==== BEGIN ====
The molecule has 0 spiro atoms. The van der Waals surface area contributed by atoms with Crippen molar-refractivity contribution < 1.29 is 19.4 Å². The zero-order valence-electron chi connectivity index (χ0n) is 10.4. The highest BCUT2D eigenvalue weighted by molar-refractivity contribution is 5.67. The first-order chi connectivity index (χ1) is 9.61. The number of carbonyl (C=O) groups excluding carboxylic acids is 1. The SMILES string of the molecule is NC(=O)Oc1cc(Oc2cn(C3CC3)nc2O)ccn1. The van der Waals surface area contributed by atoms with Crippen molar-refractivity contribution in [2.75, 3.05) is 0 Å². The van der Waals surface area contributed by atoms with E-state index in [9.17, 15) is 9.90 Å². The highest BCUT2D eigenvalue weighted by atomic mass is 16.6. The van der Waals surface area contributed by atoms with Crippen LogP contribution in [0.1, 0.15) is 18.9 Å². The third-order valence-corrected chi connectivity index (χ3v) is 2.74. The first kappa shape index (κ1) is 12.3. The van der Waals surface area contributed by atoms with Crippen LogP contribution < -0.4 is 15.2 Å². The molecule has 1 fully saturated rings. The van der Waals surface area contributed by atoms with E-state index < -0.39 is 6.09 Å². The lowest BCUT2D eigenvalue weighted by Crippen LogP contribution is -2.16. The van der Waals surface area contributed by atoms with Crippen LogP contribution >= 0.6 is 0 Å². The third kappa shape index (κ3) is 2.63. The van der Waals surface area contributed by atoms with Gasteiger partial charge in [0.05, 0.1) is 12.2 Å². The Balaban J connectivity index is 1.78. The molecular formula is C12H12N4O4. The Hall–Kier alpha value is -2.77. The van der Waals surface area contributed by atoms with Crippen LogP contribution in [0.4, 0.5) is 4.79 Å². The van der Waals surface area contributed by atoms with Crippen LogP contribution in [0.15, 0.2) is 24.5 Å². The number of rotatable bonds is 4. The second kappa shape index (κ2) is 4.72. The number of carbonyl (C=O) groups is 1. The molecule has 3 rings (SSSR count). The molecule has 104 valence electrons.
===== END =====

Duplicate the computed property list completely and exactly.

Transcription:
The molecule has 0 spiro atoms. The van der Waals surface area contributed by atoms with Crippen molar-refractivity contribution < 1.29 is 19.4 Å². The zero-order valence-electron chi connectivity index (χ0n) is 10.4. The highest BCUT2D eigenvalue weighted by molar-refractivity contribution is 5.67. The first-order chi connectivity index (χ1) is 9.61. The number of carbonyl (C=O) groups excluding carboxylic acids is 1. The SMILES string of the molecule is NC(=O)Oc1cc(Oc2cn(C3CC3)nc2O)ccn1. The van der Waals surface area contributed by atoms with Crippen molar-refractivity contribution in [2.75, 3.05) is 0 Å². The van der Waals surface area contributed by atoms with E-state index in [9.17, 15) is 9.90 Å². The highest BCUT2D eigenvalue weighted by atomic mass is 16.6. The van der Waals surface area contributed by atoms with Crippen LogP contribution in [0.1, 0.15) is 18.9 Å². The third-order valence-corrected chi connectivity index (χ3v) is 2.74. The first kappa shape index (κ1) is 12.3. The van der Waals surface area contributed by atoms with Crippen LogP contribution < -0.4 is 15.2 Å². The molecule has 1 fully saturated rings. The van der Waals surface area contributed by atoms with E-state index < -0.39 is 6.09 Å². The lowest BCUT2D eigenvalue weighted by Crippen LogP contribution is -2.16. The van der Waals surface area contributed by atoms with Crippen LogP contribution >= 0.6 is 0 Å². The third kappa shape index (κ3) is 2.63. The van der Waals surface area contributed by atoms with Gasteiger partial charge in [0.05, 0.1) is 12.2 Å². The Balaban J connectivity index is 1.78. The molecular formula is C12H12N4O4. The Hall–Kier alpha value is -2.77. The van der Waals surface area contributed by atoms with Crippen LogP contribution in [0.4, 0.5) is 4.79 Å². The van der Waals surface area contributed by atoms with Crippen LogP contribution in [0.15, 0.2) is 24.5 Å². The number of rotatable bonds is 4. The second kappa shape index (κ2) is 4.72. The number of carbonyl (C=O) groups is 1. The molecule has 3 rings (SSSR count). The molecule has 104 valence electrons.